HEALTHY LIVING

How Men Experience Depression Differently Than Everyone Else

The condition isn't one size fits all.

11/01/2016 03:29 pm ET

Depression can be a real monster.

The mental health disorder, which affects nearly 350 million people worldwide, can include a range of emotional symptoms such as extreme sadness, loss of motivation and displeasure in activities and physical ailments like changes in appetite, severe headaches and digestive problems. But the condition goes far beyond the common symptoms ― particularly for men. Some of the warning signs may not be as glaringly obvious.

It’s estimated that 6 million men in America deal with depression in a given year, a disorder that can be managed with the right treatment. But experts say many men may not even recognize or acknowledge they have it, whether it be fear of judgment or mistaking their physical and emotional symptoms for another illness or just excess stress.

In honor of Movember, the November awareness month dedicated to men’s health, we rounded up just a few ways the condition can manifest differently in guys. Check out some of the symptoms below.

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Depression can look like anger.

Melancholy or excessive sadness is a hallmark sign of depression and can be prevalent in men. However, males are also more likely to experience increased frustration, anger and irritability. This is likely a reaction to their rise in negative emotions, Health.com reported.

Men are more likely to stay silent.

Research shows men are more averse to seeking help from a medical professional or reluctant to speak up if they’re experiencing depression. They also tend to downplay their symptoms. This is often due to fear of being judged or their own personal shame. Mental health stigma often prevents people from getting treatment.

They experience greater levels of fatigue.

Depression yields to an overwhelming desire to stay in bed all day and total exhaustion. This is particularly true for men, according to psychologists, and is likely to be one of their most prevalent symptoms.

Guys are less likely to be diagnosed with depression by a doctor.

Scientific evidence indicates there’s a gender bias when it comes to mental health conditions. Doctors are more likely to diagnose women with depression than men, even when guys are showing similar symptoms or rank the same as women on standardized measures of the disorder.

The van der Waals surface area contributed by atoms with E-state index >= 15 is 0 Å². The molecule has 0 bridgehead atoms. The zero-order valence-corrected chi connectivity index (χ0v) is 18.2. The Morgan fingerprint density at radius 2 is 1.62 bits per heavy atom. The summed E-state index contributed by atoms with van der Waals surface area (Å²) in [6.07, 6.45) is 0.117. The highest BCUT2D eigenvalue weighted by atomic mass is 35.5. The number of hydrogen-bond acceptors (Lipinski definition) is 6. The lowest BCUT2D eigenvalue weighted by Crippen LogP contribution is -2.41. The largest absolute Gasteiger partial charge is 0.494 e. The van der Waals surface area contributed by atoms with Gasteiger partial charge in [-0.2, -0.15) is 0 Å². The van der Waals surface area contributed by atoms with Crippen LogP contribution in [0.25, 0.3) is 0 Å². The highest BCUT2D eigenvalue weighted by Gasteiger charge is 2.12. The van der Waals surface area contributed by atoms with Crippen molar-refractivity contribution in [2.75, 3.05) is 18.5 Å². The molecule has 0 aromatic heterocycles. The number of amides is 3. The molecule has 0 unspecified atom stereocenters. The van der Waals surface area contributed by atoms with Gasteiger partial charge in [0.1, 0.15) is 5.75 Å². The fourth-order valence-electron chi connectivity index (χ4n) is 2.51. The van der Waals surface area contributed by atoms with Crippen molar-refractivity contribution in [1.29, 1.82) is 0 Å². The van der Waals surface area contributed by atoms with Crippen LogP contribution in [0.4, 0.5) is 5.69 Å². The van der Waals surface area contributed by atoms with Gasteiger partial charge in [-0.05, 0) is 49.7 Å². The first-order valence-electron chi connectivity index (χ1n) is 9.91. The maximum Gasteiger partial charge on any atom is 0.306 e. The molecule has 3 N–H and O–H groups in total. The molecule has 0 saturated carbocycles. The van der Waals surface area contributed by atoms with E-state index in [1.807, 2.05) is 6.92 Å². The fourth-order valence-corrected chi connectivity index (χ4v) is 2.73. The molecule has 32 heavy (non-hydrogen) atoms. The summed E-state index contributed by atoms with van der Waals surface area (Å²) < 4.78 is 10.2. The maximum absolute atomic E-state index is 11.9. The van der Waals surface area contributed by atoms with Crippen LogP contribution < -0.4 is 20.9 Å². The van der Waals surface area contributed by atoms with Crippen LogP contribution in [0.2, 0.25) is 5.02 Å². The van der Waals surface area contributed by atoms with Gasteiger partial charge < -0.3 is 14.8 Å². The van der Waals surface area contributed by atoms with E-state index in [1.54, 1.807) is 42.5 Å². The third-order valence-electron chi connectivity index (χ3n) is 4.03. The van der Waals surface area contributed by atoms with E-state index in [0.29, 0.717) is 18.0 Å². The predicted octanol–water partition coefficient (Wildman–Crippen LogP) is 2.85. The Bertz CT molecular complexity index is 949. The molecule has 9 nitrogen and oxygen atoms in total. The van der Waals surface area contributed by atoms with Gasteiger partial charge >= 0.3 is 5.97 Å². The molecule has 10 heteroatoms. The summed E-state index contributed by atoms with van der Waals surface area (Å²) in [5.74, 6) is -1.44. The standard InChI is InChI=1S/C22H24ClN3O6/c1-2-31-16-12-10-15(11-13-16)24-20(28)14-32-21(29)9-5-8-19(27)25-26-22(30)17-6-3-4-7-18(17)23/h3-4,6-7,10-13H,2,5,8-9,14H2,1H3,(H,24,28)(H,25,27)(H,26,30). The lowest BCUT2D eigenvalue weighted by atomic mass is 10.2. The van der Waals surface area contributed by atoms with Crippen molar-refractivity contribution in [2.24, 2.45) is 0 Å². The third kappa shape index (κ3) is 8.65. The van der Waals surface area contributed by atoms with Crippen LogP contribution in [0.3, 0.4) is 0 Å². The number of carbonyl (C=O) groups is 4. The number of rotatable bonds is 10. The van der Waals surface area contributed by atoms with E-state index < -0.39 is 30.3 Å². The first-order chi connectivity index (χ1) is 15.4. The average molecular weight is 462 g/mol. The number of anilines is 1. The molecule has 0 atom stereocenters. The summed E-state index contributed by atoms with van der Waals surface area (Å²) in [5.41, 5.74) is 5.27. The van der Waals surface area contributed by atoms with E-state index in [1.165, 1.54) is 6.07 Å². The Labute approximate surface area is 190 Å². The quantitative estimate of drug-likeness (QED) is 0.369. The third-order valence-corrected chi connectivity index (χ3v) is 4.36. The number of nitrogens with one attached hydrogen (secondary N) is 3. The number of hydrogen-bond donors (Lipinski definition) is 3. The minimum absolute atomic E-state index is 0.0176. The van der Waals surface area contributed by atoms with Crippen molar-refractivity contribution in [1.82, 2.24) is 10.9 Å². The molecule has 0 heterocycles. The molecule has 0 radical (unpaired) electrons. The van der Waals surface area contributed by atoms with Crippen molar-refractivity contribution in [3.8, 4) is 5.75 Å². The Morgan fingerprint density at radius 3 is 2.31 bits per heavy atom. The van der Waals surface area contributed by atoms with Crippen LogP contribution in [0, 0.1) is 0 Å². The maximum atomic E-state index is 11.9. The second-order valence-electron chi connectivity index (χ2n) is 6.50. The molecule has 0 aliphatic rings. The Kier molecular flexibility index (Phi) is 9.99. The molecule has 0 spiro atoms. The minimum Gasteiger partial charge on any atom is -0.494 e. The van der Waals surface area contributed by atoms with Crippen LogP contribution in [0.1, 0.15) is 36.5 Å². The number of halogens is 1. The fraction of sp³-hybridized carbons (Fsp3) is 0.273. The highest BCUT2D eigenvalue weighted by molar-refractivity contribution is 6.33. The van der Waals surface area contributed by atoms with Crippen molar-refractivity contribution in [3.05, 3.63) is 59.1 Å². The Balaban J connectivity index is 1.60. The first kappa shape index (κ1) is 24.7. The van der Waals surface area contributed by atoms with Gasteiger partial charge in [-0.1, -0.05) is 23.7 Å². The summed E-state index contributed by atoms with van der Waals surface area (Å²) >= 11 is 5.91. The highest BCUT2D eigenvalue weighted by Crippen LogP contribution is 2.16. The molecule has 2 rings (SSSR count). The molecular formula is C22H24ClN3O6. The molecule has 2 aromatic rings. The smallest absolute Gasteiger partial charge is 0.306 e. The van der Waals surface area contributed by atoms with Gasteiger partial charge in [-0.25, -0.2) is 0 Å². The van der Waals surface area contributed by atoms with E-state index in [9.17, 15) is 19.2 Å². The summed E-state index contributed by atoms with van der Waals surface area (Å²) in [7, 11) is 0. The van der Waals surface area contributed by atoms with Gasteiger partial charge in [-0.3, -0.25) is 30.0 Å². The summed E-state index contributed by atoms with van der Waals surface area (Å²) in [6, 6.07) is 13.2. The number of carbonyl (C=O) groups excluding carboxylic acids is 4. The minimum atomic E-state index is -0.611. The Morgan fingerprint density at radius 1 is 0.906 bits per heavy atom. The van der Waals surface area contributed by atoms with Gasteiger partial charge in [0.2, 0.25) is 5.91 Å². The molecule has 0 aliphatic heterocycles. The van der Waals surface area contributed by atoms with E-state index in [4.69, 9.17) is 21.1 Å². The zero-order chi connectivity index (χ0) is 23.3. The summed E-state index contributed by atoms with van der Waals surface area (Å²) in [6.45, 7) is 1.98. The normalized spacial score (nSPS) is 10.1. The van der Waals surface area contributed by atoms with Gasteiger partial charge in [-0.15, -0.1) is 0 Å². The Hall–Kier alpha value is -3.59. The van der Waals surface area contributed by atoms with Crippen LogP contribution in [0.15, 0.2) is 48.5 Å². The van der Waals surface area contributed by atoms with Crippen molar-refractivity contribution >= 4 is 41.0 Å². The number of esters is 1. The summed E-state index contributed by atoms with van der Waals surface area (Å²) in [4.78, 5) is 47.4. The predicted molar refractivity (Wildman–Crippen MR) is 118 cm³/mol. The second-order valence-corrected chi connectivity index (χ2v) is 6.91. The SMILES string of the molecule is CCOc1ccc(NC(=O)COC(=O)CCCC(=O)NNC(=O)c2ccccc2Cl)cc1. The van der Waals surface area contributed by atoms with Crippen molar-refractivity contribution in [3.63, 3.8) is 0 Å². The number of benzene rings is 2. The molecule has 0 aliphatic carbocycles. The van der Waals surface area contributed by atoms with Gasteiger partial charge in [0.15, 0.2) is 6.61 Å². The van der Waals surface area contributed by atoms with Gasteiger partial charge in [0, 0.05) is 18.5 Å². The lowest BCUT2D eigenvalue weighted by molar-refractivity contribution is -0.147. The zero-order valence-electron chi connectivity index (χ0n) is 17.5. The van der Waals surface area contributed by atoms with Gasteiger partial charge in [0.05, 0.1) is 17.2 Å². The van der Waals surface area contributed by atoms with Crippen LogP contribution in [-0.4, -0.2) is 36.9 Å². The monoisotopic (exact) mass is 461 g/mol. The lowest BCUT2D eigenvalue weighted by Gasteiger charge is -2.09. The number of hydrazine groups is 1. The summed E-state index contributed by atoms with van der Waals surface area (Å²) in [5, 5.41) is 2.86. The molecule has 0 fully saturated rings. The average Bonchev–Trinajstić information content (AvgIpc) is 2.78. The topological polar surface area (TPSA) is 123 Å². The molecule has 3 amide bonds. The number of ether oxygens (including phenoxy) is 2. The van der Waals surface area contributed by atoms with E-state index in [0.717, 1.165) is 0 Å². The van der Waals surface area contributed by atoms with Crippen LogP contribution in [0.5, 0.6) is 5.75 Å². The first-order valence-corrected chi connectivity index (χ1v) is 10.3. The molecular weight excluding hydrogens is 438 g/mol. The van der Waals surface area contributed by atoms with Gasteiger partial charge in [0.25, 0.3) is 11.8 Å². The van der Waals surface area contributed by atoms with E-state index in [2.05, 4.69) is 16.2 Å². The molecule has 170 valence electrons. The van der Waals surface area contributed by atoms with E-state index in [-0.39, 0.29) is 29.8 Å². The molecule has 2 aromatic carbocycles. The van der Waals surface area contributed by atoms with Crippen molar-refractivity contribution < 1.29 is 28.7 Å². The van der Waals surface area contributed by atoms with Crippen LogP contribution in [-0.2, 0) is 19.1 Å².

Depression lowers their sex drive.

While it’s not a major characteristic or sign that a person has depression, a reduction in sexual intimacy does happen. That’s because the brain and body are inextricably connected. Depression can alter a man’s libido and cause erectile dysfunction, according to experts.

Men are more likely to die by suicide.

When left untreated, mental health issues like depression are a major contributing factor in suicide. A 2015 report found that men are more likely to stay silent if they’re having thoughts of self harm. Middle-aged men also have seen the biggest growth in suicide rates over the last 15 years.

Ultimately, experts say it’s important for men to open up about any emotional difficulties. It could save a life.

“Men have a more difficult time acknowledging, describing or owning [mental illness] than women do,” John Greden, executive director of the University of Michigan Depression Center, previously told The Huffington Post. “Men need to recognize that this is not something they can just snap out of, and it’s most certainly not a sign of weakness.”

If you or someone you know needs help, call 1-800-273-8255 for the National Suicide Prevention Lifeline. Outside of the U.S., please visit the International Association for Suicide Prevention for a database of resources.

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